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A new material could allow the realization, through 3D printing, of artificial tissues more similar to human vascular structures, according to a statement referring to a new study published in Nature Communications.
Researchers at the University of Nottingham and Queen Mary University in London have in fact discovered a method to print graphene oxide in 3D using a protein which can organize itself into tubular structures that seem to replicate, more or less faithfully, several important properties of the same vascular tissue.

Professor Alvaro Mata explains the results of the study: “This work offers opportunities for biofabrication by allowing the simulated top-down 3D bioprinting and self-assembly of synthetic and biological components from the bottom upwards in an orderly manner at the nanoscale. We are biofabricating micro-scale capillaries that, like fluid structures compatible with cells, have physiologically relevant properties and the ability to resist flow. This could enable the recreation of vascularization in the laboratory and could have implications in the development of safer and more efficient drugs, which means that treatments could potentially reach patients much more quickly.

By controlling how graphene oxide binds to the protein, this assembly can be guided on very small scales to print frameworks with very complex geometries and up to 10 um resolution.
A good step towards laboratory replication of very important areas of human tissue and organs in general, as Yuanhao Wu, the study’s principal researcher, suggests.

Bill Stern

I am a professor of Biology at Marquette University and the founder of The Chunk. Throughout my life I have always had a strong interest in science and learning more about how the world works, and have always wanted to eventually become a science popularizer and educator myself. The Chunk, along with my responsibilities as a professor, is my attempt at improving science education and literacy.

3560 Sycamore Lake Road, Mayville Wisconsin, 53050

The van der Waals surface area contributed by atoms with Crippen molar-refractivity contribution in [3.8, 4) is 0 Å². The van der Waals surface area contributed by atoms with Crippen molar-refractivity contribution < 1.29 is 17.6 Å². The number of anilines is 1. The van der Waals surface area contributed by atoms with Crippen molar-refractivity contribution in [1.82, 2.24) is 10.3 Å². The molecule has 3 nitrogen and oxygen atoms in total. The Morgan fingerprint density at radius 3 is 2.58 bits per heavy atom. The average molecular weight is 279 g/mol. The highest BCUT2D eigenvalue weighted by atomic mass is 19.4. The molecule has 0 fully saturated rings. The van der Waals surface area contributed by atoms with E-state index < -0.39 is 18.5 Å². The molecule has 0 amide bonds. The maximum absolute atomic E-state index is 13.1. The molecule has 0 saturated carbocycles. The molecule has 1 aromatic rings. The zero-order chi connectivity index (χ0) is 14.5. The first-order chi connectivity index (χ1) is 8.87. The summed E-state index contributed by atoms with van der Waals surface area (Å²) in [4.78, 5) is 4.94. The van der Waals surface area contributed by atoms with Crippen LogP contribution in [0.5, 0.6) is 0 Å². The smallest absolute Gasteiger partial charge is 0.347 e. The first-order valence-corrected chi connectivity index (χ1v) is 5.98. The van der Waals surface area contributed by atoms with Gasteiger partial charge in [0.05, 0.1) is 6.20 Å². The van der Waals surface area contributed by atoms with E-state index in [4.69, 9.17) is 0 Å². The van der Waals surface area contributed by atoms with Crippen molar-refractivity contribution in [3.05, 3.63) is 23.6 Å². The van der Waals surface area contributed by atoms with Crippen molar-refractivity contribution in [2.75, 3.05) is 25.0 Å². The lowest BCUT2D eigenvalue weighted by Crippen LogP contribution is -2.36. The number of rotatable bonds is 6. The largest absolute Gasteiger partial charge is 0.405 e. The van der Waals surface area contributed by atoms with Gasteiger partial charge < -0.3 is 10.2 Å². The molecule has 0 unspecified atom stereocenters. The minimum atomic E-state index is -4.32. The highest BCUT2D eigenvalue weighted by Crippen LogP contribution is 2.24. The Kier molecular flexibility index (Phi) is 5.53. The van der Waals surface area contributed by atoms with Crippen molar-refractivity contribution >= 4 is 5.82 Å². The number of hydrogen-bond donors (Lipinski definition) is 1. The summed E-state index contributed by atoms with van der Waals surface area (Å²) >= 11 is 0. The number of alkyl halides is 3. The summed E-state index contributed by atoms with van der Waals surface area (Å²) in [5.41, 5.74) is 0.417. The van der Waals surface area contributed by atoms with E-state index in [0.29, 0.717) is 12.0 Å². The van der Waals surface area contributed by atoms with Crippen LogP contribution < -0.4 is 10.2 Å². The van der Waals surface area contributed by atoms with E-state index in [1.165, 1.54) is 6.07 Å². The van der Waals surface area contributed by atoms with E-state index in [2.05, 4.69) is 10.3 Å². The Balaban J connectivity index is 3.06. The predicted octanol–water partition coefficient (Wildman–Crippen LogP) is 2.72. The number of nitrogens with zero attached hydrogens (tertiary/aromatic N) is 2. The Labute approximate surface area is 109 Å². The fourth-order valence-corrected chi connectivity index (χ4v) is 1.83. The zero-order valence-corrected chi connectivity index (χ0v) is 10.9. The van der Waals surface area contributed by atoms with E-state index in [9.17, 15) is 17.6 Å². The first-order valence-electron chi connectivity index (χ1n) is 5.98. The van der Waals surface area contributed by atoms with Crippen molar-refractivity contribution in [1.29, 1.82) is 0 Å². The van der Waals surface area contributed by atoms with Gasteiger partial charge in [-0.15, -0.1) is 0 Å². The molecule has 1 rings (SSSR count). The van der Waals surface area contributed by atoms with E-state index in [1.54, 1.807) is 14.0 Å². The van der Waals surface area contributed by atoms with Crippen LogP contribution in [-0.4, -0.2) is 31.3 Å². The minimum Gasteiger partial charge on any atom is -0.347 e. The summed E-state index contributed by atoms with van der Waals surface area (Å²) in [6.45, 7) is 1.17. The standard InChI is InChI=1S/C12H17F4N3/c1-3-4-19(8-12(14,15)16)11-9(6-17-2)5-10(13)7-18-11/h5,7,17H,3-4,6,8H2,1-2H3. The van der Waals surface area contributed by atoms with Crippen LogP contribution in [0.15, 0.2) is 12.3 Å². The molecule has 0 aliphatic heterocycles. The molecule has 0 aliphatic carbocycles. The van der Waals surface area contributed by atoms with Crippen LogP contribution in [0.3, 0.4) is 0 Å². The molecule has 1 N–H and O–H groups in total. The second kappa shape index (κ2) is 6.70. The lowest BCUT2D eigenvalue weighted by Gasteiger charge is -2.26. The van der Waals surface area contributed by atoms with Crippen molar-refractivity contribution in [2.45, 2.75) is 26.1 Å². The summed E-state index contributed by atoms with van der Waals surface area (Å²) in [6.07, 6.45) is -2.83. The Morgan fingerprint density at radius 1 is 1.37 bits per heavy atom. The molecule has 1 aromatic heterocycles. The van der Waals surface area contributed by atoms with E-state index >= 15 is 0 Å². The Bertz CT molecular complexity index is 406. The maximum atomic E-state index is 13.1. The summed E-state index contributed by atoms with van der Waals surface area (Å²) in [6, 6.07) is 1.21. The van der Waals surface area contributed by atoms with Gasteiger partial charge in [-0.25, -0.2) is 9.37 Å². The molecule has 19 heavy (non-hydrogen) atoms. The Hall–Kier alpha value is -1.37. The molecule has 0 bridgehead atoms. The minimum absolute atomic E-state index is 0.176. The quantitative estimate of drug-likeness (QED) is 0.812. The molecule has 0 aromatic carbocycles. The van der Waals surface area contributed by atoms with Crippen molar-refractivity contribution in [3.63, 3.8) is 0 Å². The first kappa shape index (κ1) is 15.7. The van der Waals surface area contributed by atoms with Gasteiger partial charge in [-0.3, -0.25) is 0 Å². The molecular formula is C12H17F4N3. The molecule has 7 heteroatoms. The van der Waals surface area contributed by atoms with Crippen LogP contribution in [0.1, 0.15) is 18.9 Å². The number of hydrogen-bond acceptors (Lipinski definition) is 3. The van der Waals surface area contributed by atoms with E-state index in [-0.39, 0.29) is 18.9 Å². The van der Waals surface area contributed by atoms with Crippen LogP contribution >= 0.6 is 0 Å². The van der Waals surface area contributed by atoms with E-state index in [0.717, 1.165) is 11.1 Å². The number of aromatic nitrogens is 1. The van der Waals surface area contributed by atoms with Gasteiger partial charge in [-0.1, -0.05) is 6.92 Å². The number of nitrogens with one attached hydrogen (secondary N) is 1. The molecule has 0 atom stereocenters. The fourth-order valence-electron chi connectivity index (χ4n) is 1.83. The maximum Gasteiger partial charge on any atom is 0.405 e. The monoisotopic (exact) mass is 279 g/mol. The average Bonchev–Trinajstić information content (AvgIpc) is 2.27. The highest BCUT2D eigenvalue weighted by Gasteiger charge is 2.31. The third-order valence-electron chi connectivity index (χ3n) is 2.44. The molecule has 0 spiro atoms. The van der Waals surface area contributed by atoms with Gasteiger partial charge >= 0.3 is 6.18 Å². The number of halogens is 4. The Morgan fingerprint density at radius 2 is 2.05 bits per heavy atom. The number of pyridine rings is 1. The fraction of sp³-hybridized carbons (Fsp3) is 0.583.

920-387-9926
[email protected]
Bill Stern
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New robotic prosthesis allows hand and finger movements with thought

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One of the main problems with robotic hand implants is sending the command from the patient’s brain to the hand and fingers, through the muscles or nerves, to make the necessary movements.
It is an obstacle that seems to be solved by a new project carried out by researchers at the University of Michigan who have developed a system to control with extreme precision a robotic hand that responds to the patient’s thoughts.

The interface is based on a series of small muscle grafts that amplify the nerve signals that leave the brain. The interface has already been tested on robotic prostheses and seems to have been successful after translating the signals from the brain into real movements with a stable level of precision over time.
Current robotic prostheses work mostly by recording electrical signals from the muscles. This means that the patient has to contract the muscles in the forearm to control the fingers. This is not possible for all patients: in some of them, the muscles may be damaged or completely missing and patients cannot do the necessary push-ups to start the input.

In addition, if the person’s arm sweats, swells or the prosthesis moves, the signal is no longer accurate and the device needs to be recalibrated so much so that in the end many amputees decide that it is not worth it.
The new devices are based on nerves. They also transmit the commands of the brain along the arm. However, implanting wires into the nerves to capture their electrical signals is not efficient because the nerve signals are weak.

It has therefore been thought in the past to increase these signals from the nerves by connecting them to the muscles. In practice, the weak nerve signals have been redirected to another muscle in the body. But even this approach has in many ways proved to be unsuccessful.
Researchers at the University of Michigan, led by Paul Cederna, have therefore thought of an alternative approach, namely to equip the nerves with their own small muscles.

They connected the nerves of the arm to pieces of muscle tissue collected from the thigh, creating a new set of finger muscles inside the forearm. In the study, published in Science Translational Medicine, researchers describe the first tests with this new robotic prosthesis in which wires are inserted through the skin into alternative muscle grafts.

During testing, the device seemed to be able to easily pick up electrical signals. Using computer algorithms, the researchers were able to translate electrical signals into expected movements during tests in which patients moved a virtual hand on the screen or through a commercially available prosthesis called LUKE.
Now researchers are trying to compact this interface by remodeling it so that no wires protrude through the skin and optimizing its functions.

Bill Stern

I am a professor of Biology at Marquette University and the founder of The Chunk. Throughout my life I have always had a strong interest in science and learning more about how the world works, and have always wanted to eventually become a science popularizer and educator myself. The Chunk, along with my responsibilities as a professor, is my attempt at improving science education and literacy.

3560 Sycamore Lake Road, Mayville Wisconsin, 53050
920-387-9926
[email protected]
Bill Stern
Continue Reading